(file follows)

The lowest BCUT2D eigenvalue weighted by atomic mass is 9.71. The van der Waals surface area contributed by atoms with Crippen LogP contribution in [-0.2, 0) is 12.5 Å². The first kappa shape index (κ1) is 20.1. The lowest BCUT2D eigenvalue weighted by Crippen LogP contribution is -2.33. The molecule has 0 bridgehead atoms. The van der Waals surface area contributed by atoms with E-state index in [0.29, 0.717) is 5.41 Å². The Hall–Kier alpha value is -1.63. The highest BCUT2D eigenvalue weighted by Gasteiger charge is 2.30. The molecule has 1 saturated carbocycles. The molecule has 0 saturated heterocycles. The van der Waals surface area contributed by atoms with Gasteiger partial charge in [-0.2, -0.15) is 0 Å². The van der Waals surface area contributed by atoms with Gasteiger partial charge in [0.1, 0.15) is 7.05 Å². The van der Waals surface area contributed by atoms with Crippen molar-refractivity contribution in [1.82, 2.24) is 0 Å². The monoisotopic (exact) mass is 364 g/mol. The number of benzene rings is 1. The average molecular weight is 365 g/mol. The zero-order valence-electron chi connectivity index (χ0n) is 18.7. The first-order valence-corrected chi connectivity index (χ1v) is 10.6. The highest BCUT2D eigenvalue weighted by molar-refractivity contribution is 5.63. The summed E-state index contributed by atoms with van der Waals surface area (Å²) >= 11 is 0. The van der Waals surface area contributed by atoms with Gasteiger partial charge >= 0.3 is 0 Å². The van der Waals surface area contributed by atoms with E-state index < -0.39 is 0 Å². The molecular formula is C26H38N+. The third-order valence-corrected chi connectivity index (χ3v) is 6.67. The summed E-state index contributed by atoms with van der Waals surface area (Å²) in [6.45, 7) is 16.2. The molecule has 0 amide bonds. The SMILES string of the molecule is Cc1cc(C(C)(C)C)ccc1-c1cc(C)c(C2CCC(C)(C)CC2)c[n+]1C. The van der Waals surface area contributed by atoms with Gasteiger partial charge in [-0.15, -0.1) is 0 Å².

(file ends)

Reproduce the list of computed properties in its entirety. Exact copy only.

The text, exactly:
The lowest BCUT2D eigenvalue weighted by atomic mass is 9.71. The van der Waals surface area contributed by atoms with Crippen LogP contribution in [-0.2, 0) is 12.5 Å². The first kappa shape index (κ1) is 20.1. The lowest BCUT2D eigenvalue weighted by Crippen LogP contribution is -2.33. The molecule has 0 bridgehead atoms. The van der Waals surface area contributed by atoms with E-state index in [0.29, 0.717) is 5.41 Å². The Hall–Kier alpha value is -1.63. The highest BCUT2D eigenvalue weighted by Gasteiger charge is 2.30. The molecule has 1 saturated carbocycles. The molecule has 0 saturated heterocycles. The van der Waals surface area contributed by atoms with Gasteiger partial charge in [-0.2, -0.15) is 0 Å². The van der Waals surface area contributed by atoms with Gasteiger partial charge in [0.1, 0.15) is 7.05 Å². The van der Waals surface area contributed by atoms with Crippen molar-refractivity contribution in [1.82, 2.24) is 0 Å². The monoisotopic (exact) mass is 364 g/mol. The number of benzene rings is 1. The average molecular weight is 365 g/mol. The zero-order valence-electron chi connectivity index (χ0n) is 18.7. The first-order valence-corrected chi connectivity index (χ1v) is 10.6. The highest BCUT2D eigenvalue weighted by molar-refractivity contribution is 5.63. The summed E-state index contributed by atoms with van der Waals surface area (Å²) >= 11 is 0. The van der Waals surface area contributed by atoms with Gasteiger partial charge >= 0.3 is 0 Å². The van der Waals surface area contributed by atoms with E-state index < -0.39 is 0 Å². The molecular formula is C26H38N+. The third-order valence-corrected chi connectivity index (χ3v) is 6.67. The summed E-state index contributed by atoms with van der Waals surface area (Å²) in [6.45, 7) is 16.2. The molecule has 0 amide bonds. The SMILES string of the molecule is Cc1cc(C(C)(C)C)ccc1-c1cc(C)c(C2CCC(C)(C)CC2)c[n+]1C. The van der Waals surface area contributed by atoms with Gasteiger partial charge in [-0.15, -0.1) is 0 Å².